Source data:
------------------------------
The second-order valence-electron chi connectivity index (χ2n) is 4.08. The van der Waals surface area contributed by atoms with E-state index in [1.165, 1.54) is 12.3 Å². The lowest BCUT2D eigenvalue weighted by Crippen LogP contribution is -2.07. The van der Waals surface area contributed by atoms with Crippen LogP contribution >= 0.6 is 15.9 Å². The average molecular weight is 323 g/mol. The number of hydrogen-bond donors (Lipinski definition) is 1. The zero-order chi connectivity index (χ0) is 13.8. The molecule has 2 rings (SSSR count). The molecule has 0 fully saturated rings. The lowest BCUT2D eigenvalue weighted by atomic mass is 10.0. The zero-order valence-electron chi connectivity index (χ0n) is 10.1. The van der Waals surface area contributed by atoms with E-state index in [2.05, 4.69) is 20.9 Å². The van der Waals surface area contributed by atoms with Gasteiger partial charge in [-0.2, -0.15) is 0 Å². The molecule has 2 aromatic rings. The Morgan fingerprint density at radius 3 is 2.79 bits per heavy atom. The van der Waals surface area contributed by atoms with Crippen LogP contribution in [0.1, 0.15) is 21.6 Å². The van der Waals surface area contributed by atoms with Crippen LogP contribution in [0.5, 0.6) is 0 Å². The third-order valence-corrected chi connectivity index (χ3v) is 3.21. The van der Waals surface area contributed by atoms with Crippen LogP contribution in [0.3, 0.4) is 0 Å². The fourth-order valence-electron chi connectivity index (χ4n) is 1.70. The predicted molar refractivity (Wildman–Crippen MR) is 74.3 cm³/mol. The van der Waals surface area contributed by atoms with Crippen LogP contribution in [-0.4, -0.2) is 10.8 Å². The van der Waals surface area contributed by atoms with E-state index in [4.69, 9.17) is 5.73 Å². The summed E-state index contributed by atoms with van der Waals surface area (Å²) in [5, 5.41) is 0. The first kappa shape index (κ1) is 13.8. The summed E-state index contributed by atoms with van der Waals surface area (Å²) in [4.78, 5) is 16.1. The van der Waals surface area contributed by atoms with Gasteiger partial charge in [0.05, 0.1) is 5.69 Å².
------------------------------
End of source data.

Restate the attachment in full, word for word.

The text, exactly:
The second-order valence-electron chi connectivity index (χ2n) is 4.08. The van der Waals surface area contributed by atoms with E-state index in [1.165, 1.54) is 12.3 Å². The lowest BCUT2D eigenvalue weighted by Crippen LogP contribution is -2.07. The van der Waals surface area contributed by atoms with Crippen LogP contribution >= 0.6 is 15.9 Å². The average molecular weight is 323 g/mol. The number of hydrogen-bond donors (Lipinski definition) is 1. The zero-order chi connectivity index (χ0) is 13.8. The molecule has 2 rings (SSSR count). The molecule has 0 fully saturated rings. The lowest BCUT2D eigenvalue weighted by atomic mass is 10.0. The zero-order valence-electron chi connectivity index (χ0n) is 10.1. The van der Waals surface area contributed by atoms with E-state index in [2.05, 4.69) is 20.9 Å². The van der Waals surface area contributed by atoms with Gasteiger partial charge in [-0.2, -0.15) is 0 Å². The molecule has 2 aromatic rings. The Morgan fingerprint density at radius 3 is 2.79 bits per heavy atom. The van der Waals surface area contributed by atoms with Crippen LogP contribution in [0.1, 0.15) is 21.6 Å². The van der Waals surface area contributed by atoms with Crippen LogP contribution in [0.5, 0.6) is 0 Å². The third-order valence-corrected chi connectivity index (χ3v) is 3.21. The van der Waals surface area contributed by atoms with Crippen LogP contribution in [0.3, 0.4) is 0 Å². The fourth-order valence-electron chi connectivity index (χ4n) is 1.70. The predicted molar refractivity (Wildman–Crippen MR) is 74.3 cm³/mol. The van der Waals surface area contributed by atoms with Crippen LogP contribution in [-0.4, -0.2) is 10.8 Å². The van der Waals surface area contributed by atoms with E-state index in [4.69, 9.17) is 5.73 Å². The summed E-state index contributed by atoms with van der Waals surface area (Å²) in [5, 5.41) is 0. The first kappa shape index (κ1) is 13.8. The summed E-state index contributed by atoms with van der Waals surface area (Å²) in [4.78, 5) is 16.1. The van der Waals surface area contributed by atoms with Gasteiger partial charge in [0.05, 0.1) is 5.69 Å².